Whether we like to admit it or not, we all love to ego lift a little bit. It is that male bravado and competitive nature which makes us men want to be stronger, faster and better than our fellow lifters. To help you get the upper hand on your training partner, here is a little secret to help you achieve an increase of up to 10% on your bench press.

You may be thinking “Yeah Right”, but according to a study published in the International Journal of Sports Medicine by researchers from the University of Rome, experienced lifters were able to increase the amount they benched in just a few weeks by simple raising the bar a slight bit faster than usual and lowering it a little bit more slowly than usual.


The study split 20 men who were in their forties and who had been training on average for 18-20 years into 2 groups. The first group continued to train as they were used to moving the weights up and down at the pace they found most comfortable, or at a preferred speed (SPS) while the second group performed the bench press at a fixed speed which was between 80-100% of their maximal speed (FPS).

In the table below, you will note that the concentric (or upward), movement of the experimental group took 0.8 seconds to complete while the average of the control group was 1.3 seconds. The eccentric (or downward) movement of the experimental group was 2 seconds while the control group was 1.5 seconds.

Each group performed the exercise twice per week with a weight which was equivalent to 55% of their 1 rep max (1RM) and rested for 2 minutes between sets. The experimental group performed as many sets as possible but were stopped when they were only able to lift at 80% of their maximal speed and the control group trained until exhaustion.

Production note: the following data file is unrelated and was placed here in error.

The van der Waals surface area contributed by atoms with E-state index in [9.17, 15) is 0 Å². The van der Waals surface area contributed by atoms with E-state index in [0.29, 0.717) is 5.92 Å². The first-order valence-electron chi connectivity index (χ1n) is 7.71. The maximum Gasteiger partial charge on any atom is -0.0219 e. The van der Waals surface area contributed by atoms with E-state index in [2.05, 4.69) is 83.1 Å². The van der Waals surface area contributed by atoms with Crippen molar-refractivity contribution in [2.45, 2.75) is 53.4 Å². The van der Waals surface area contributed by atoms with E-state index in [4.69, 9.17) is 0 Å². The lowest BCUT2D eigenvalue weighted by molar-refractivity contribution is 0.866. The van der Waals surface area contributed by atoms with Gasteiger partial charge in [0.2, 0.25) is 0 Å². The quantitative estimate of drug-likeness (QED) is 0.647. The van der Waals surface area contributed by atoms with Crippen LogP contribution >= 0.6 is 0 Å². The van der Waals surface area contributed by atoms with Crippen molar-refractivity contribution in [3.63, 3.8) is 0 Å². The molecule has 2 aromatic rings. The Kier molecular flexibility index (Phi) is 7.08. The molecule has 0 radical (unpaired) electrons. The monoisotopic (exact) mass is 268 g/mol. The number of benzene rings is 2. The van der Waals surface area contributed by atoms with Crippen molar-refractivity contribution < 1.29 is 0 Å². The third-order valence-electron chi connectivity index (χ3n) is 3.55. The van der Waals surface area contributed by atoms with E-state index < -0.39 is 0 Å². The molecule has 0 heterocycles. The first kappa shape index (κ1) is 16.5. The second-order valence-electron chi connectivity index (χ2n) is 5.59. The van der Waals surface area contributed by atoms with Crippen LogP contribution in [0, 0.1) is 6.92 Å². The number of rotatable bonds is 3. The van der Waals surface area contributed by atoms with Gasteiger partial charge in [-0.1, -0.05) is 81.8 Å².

After just three weeks of training the researchers noted that the maximal strength of the control group remained unchanged while the experimental group had increased their maximal strength by an average of 10.2%. The maximal speed of the concentric movement of the lift had also increased more in the experimental group than in the control group.

The researchers suspect that the reason for the increase in strength and speed of the lift is because of an enhanced electrical impulses being sent from the nervous system to the muscle tissue. Because of this, more muscle fibers were activated effectively and therefore saw more overall development.


Because of the increased speed of the execution of the exercise, a greater muscle fiber recruitment was experienced during the whole period. According to the researchers, this information is an excellent guideline to work out the optimal training tempo and training protocol for strength athletes.


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